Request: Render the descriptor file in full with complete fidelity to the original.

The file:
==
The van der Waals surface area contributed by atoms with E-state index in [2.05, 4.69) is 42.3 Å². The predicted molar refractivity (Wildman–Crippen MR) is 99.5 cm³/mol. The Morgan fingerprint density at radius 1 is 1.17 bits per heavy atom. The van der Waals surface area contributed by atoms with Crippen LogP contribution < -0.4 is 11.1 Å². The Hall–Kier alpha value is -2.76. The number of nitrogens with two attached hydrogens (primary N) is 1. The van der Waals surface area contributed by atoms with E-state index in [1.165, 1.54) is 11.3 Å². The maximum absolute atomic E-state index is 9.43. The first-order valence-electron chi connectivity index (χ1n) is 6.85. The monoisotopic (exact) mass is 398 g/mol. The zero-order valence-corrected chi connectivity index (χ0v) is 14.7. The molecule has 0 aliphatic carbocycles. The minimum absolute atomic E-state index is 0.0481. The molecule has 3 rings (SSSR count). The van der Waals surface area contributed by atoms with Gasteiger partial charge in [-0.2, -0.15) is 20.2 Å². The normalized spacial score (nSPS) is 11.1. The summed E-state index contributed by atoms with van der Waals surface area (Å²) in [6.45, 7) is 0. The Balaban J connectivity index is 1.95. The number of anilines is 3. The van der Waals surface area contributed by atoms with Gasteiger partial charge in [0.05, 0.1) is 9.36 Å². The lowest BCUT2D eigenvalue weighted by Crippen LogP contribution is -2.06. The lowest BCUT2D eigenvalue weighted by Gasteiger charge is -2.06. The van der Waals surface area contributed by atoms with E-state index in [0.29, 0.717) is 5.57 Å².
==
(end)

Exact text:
The van der Waals surface area contributed by atoms with E-state index in [2.05, 4.69) is 42.3 Å². The predicted molar refractivity (Wildman–Crippen MR) is 99.5 cm³/mol. The Morgan fingerprint density at radius 1 is 1.17 bits per heavy atom. The van der Waals surface area contributed by atoms with Crippen LogP contribution < -0.4 is 11.1 Å². The Hall–Kier alpha value is -2.76. The number of nitrogens with two attached hydrogens (primary N) is 1. The van der Waals surface area contributed by atoms with E-state index in [1.165, 1.54) is 11.3 Å². The maximum absolute atomic E-state index is 9.43. The first-order valence-electron chi connectivity index (χ1n) is 6.85. The monoisotopic (exact) mass is 398 g/mol. The zero-order valence-corrected chi connectivity index (χ0v) is 14.7. The molecule has 0 aliphatic carbocycles. The minimum absolute atomic E-state index is 0.0481. The molecule has 3 rings (SSSR count). The van der Waals surface area contributed by atoms with Gasteiger partial charge in [-0.2, -0.15) is 20.2 Å². The normalized spacial score (nSPS) is 11.1. The summed E-state index contributed by atoms with van der Waals surface area (Å²) in [6.45, 7) is 0. The Balaban J connectivity index is 1.95. The number of anilines is 3. The van der Waals surface area contributed by atoms with Gasteiger partial charge in [0.05, 0.1) is 9.36 Å². The lowest BCUT2D eigenvalue weighted by Crippen LogP contribution is -2.06. The lowest BCUT2D eigenvalue weighted by Gasteiger charge is -2.06. The van der Waals surface area contributed by atoms with E-state index in [0.29, 0.717) is 5.57 Å².